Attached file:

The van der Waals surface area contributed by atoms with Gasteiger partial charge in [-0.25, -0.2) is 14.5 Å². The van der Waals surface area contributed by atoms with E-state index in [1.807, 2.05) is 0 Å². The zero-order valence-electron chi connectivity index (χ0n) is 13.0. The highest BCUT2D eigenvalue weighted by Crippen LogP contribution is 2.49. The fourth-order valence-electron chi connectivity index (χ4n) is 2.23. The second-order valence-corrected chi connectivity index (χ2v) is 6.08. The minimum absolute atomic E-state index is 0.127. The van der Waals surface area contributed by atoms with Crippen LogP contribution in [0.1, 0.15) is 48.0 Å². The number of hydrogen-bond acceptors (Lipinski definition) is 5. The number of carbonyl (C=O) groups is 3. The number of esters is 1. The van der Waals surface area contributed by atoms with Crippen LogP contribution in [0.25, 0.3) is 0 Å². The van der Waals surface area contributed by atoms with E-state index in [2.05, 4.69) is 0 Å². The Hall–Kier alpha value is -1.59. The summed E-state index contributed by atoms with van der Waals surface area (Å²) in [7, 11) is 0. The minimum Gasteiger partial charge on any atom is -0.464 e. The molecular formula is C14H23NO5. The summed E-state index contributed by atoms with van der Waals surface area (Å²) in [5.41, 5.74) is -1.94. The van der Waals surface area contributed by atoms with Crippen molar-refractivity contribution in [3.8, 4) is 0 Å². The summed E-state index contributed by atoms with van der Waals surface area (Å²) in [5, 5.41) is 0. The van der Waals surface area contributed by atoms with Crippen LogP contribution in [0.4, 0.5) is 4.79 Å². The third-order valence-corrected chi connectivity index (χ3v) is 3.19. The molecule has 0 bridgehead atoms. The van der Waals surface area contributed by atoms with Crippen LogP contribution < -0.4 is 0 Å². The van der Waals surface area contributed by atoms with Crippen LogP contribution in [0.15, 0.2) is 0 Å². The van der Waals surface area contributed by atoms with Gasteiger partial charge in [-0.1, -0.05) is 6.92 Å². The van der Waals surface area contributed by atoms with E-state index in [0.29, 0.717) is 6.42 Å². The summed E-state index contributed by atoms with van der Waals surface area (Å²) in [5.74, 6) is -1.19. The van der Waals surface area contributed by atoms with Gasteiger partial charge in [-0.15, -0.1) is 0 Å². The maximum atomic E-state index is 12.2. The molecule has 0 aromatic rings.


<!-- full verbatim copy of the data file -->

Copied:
The van der Waals surface area contributed by atoms with Gasteiger partial charge in [-0.25, -0.2) is 14.5 Å². The van der Waals surface area contributed by atoms with E-state index in [1.807, 2.05) is 0 Å². The zero-order valence-electron chi connectivity index (χ0n) is 13.0. The highest BCUT2D eigenvalue weighted by Crippen LogP contribution is 2.49. The fourth-order valence-electron chi connectivity index (χ4n) is 2.23. The second-order valence-corrected chi connectivity index (χ2v) is 6.08. The minimum absolute atomic E-state index is 0.127. The van der Waals surface area contributed by atoms with Crippen LogP contribution in [0.1, 0.15) is 48.0 Å². The number of hydrogen-bond acceptors (Lipinski definition) is 5. The number of carbonyl (C=O) groups is 3. The number of esters is 1. The van der Waals surface area contributed by atoms with Crippen LogP contribution in [0.25, 0.3) is 0 Å². The van der Waals surface area contributed by atoms with E-state index in [2.05, 4.69) is 0 Å². The Hall–Kier alpha value is -1.59. The summed E-state index contributed by atoms with van der Waals surface area (Å²) in [7, 11) is 0. The minimum Gasteiger partial charge on any atom is -0.464 e. The molecular formula is C14H23NO5. The summed E-state index contributed by atoms with van der Waals surface area (Å²) in [5.41, 5.74) is -1.94. The van der Waals surface area contributed by atoms with Crippen molar-refractivity contribution in [3.8, 4) is 0 Å². The summed E-state index contributed by atoms with van der Waals surface area (Å²) in [5, 5.41) is 0. The van der Waals surface area contributed by atoms with Crippen LogP contribution in [0.4, 0.5) is 4.79 Å². The third-order valence-corrected chi connectivity index (χ3v) is 3.19. The molecule has 0 bridgehead atoms. The van der Waals surface area contributed by atoms with Crippen LogP contribution < -0.4 is 0 Å². The van der Waals surface area contributed by atoms with Crippen LogP contribution in [0.15, 0.2) is 0 Å². The van der Waals surface area contributed by atoms with Gasteiger partial charge in [-0.1, -0.05) is 6.92 Å². The van der Waals surface area contributed by atoms with E-state index in [0.29, 0.717) is 6.42 Å². The summed E-state index contributed by atoms with van der Waals surface area (Å²) in [5.74, 6) is -1.19. The van der Waals surface area contributed by atoms with Gasteiger partial charge in [-0.15, -0.1) is 0 Å². The maximum atomic E-state index is 12.2. The molecule has 0 aromatic rings.